Army assessment: 'small percentage' of migrants will reach U.S. border
Military planners anticipate that only a small percentage of Central American migrants traveling in the caravans President Donald Trump characterizes as "an invasion" will reach the U.S. border, even as a force of more than 7,000 active-duty troops mobilizes to prevent them from entering the United States.
According to military planning documents, about 20 percent of the roughly 7,000 migrants traveling through Mexico are likely to complete the journey. The unclassified report was obtained and published by Newsweek on Thursday. If the military's assessment is accurate, it would mean the United States is positioning five soldiers on the border for every one caravan member expected to arrive there.
"Based on historic trends, it is assessed that only a small percentage of the migrants will likely reach the border," the report says. It was prepared by U.S. Army North, a component of U.S. Northern Command, which oversees the mission dubbed Operation Faithful Patriot.
The assessment also indicates military planners are concerned about the presence of "unregulated armed militia" groups showing up at the border in areas where U.S. troops will operate.
The Washington Post was unable to independently confirm the report's authenticity. Reached Friday, military officials did not dispute its veracity but declined to address questions about its contents.
Seizing on immigration as his main campaign theme ahead of Tuesday's midterm elections, Trump has depicted the caravans - at least four have formed, though they remain hundreds of miles away - as a grave danger to U.S. national security, claiming they are composed of "unknown Middle Easterners," hardened criminals and "very tough fighters." He also insists the number of migrants heading north is much larger than estimates put forward by U.S. and Mexican government officials.
The military assessment does not support any of those claims.
The report, dated Oct. 27, notes that caravan members are unlikely to arrive for at least two to four weeks. Among those traveling are "limited #s of Bangladeshi, Haitian and African individuals," it reads. It makes no mention of Middle Eastern countries.
Homeland Security officials say they have identified 270 individuals in the caravan with "criminal histories, including known gang membership." In a statement, the department also said foreign nationals from 20 countries are among the groups, though none of the nations it listed are in the Middle East.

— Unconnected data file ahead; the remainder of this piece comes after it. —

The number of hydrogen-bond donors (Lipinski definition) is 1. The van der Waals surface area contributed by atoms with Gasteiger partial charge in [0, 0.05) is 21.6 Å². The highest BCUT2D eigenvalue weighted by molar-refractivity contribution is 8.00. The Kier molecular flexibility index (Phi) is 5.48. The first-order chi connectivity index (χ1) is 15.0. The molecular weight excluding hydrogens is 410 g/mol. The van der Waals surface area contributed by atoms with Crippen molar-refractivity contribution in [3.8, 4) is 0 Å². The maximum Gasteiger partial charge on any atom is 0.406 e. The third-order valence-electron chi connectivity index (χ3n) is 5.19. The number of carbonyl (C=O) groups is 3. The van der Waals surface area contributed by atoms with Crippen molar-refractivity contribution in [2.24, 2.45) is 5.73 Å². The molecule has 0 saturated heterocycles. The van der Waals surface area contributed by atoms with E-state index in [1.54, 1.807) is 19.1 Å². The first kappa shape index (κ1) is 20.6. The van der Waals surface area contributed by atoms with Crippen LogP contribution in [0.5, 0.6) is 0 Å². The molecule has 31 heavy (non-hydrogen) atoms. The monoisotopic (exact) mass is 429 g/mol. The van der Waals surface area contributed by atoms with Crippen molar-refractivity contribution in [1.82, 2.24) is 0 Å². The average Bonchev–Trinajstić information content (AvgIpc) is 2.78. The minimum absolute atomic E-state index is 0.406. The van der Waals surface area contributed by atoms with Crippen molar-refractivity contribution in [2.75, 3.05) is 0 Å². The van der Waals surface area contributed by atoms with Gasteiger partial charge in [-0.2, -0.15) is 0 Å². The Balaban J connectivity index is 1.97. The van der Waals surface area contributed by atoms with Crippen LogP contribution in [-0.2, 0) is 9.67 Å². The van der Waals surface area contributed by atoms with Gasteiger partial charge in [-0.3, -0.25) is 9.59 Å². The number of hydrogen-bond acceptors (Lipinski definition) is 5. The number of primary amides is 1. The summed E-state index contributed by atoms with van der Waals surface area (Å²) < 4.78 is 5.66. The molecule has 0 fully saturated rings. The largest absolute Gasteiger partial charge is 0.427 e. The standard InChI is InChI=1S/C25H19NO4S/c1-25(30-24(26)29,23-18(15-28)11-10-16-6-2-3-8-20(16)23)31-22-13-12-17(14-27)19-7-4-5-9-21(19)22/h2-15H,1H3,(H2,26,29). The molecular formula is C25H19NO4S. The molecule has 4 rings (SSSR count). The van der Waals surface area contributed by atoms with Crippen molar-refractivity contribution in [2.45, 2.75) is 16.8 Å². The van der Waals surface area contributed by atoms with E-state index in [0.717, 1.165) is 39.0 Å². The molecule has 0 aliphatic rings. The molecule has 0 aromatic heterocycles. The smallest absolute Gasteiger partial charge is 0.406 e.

In the military planners' most likely scenario, the caravans will continue to dwindle in size as they move north with "no terrorist infiltration," potentially causing a "balloon effect" on smuggling activity as traffickers attempt to exploit the diversion created by Trump's focus on the migrants.
In its "most dangerous" assessment, the caravan would "grow markedly" and become exploited by terrorists and traffickers, leading to increasing "cross-border engagements." The assessment does not assign a numerical probability to those scenarios.
Trump said this week that he wants to send as many as 15,000 troops to the border to prepare for the caravans. The deployment appears to be the largest such peacetime mobilization of active-duty U.S. troops at the border in at least a century.
High on the list of potential dangers facing U.S. personnel, according to the military's assessment, is the presence of "unregulated militia members self-deploying to the border in alleged support" of U.S. Customs and Border Protection. It estimates that 200 militia members could show up while troops are in the area.
"They operate under the guise of citizen patrols," the report reads, warning of "incidents of unregulated militias stealing National Guard equipment during deployments."
The assessment does not go into further detail about those incidents, but Border Patrol officials have also warned landowners in the area about the possibility of gun-carrying militias on their property in the coming weeks.
Protesters and "anarchists" arriving along the border also pose a risk, according to the report. "Previous protests in support of immigration caravans or enforcement of immigration law have occurred throughout the U.S.," it says. "Normally peaceful unless extreme right or left groups attend."
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This article was written by Nick Miroff and Missy Ryan, reporters for The Washington Post.